I just wanted to say, “I found a damn pen on the damn road. Could we not turn this into the fucking JFK Assassination?”

But it had already taken a life of its own. My teacher, who hated me and my left handedness, and my poor writing, was determined to find out who the pen belonged to. She was convinced I had stolen it and she was sure as hell going to tell the world about it.  Because the pen had come from a tire company she went around at lunch to find out which of the teachers had bought tires in Dothan. No one had. I’m telling you, the woman was going to going through a lot of effort to pin this on me, no pun intended. Well, no one in the building had bought tires from that business so the teacher called my father, at work, and asked him had I taken the pen from him. Of course, my father who considered every accusation from a teacher against me to be true until proven false promised her that I would not get away with stealing the pen.

When I got home he asked me where I had found the pen and he drove me to the scene of the crime. “What was the pen doing there?” he asked me, and honestly, how do you respond to that question without sounding like a smartass? “How do you think the pen got there?” he asked and really, what answer would have done justice there? And so the next day he calls the teacher and tells her he’ll handle the situation and he’s going to make sure I don’t steal anything else, even though there really wasn’t any evidence at all that anyone had anything stolen from them, no, that just didn’t figure into the picture.

A meeting was called.


So, there we were: The teacher, my father, the Principal, and me. We’re sitting there and I’m going to be paddled for stealing the pen, I’m going a month without television or playing outside for stealing the pen, and if I get caught stealing pens again the police will be called and I will spend the rest of my life in prison for stealing pens. All the while I’m sitting there thinking, “It’s just a fucking ink pen!” I learned to curse at a very young age. There was a lot for me to curse at that time.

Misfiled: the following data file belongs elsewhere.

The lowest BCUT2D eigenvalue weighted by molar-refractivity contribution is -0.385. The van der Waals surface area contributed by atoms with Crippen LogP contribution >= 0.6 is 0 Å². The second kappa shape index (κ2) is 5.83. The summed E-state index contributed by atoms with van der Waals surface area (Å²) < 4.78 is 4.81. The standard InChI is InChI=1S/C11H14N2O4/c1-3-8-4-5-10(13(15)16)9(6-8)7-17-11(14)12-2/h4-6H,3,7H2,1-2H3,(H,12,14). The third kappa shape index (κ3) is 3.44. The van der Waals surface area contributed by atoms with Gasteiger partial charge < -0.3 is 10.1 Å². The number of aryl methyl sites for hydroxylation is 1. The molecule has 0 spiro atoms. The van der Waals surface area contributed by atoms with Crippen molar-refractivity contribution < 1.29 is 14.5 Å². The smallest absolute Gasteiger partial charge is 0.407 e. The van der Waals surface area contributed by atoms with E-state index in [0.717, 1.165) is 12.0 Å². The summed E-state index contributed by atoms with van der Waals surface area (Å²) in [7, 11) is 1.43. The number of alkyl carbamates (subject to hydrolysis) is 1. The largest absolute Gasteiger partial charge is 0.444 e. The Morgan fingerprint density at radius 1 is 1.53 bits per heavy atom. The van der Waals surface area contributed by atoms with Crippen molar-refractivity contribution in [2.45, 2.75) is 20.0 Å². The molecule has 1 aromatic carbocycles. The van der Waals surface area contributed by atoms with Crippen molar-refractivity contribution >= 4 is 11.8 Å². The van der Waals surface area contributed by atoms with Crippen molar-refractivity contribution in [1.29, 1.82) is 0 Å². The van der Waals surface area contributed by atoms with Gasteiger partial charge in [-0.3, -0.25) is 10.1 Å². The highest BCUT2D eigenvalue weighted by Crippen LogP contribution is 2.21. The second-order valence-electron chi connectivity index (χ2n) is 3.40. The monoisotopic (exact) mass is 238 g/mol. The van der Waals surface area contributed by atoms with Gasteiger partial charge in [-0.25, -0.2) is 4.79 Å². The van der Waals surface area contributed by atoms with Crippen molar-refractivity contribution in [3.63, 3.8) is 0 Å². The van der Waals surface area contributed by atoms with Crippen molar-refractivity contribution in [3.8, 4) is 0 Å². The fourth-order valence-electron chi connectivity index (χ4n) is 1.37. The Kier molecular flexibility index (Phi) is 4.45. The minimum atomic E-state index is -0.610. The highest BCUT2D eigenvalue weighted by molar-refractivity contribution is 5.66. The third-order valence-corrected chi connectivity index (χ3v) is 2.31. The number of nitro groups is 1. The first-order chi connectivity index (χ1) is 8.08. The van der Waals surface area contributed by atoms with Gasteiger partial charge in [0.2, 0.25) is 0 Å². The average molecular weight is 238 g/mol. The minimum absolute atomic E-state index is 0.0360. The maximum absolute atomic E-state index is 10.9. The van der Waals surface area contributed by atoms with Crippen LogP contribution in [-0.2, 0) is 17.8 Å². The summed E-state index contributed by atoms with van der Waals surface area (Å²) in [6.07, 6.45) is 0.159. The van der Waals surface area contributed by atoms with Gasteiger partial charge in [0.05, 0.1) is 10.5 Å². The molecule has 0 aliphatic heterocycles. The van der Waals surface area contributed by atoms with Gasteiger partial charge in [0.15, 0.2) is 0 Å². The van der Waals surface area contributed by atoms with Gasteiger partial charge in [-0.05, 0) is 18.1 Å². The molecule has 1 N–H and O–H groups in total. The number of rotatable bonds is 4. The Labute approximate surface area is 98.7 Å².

The teacher paddled me with a board, my father took me home, and put me in my room without supper and I remember thinking quite clearly that if this was justice I really had as much of it as I thought I needed.

Oh, and guess what happened to the stolen pen? The teacher kept it. I remember watching her use it and I wondered how an object with that much hypocrisy attached to it could still function.

Take Care,

Mike

3 comments:

  1. I remember teachers like that; evil old bats who get thrills off of exerting their authority over us kids, no matter how trivial the matter. Instead of instilling a sense of love for learning, it filled me with angst and hatred for authority figures who demanded respect whilst looking down their noses at us. I rebelled against teachers I didn't like by not handing in my homework, even if it meant getting a serious telling off from my parents after the principal called. God, how I LOATHED those bitches and bastards. I wanted to hurt them. I wanted to scream at them but being 11 meant that you were always wrong, and I was always angry. I grew up angry; so very angry. More than once did I think of burning the school down.

    Tl;dr, school was hell because of a few shit teachers.

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    1. It's a good thing I couldn't get explosives when I was eight years old, Izzy. I would have brought that building down and laughed as it burned

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  2. This is going on your permanent record, young man!!!
    It's really crazy, with all the teachers, coaches, librarians, etc, you come in contact with in 12 years of book learnin', it only takes one or two to really fuck up your head... your life.

    Sounds like your dad got convinced of, TaDah(French horns) "Teacher Infallibility" (deep heavenly voice), by some teacher along the way.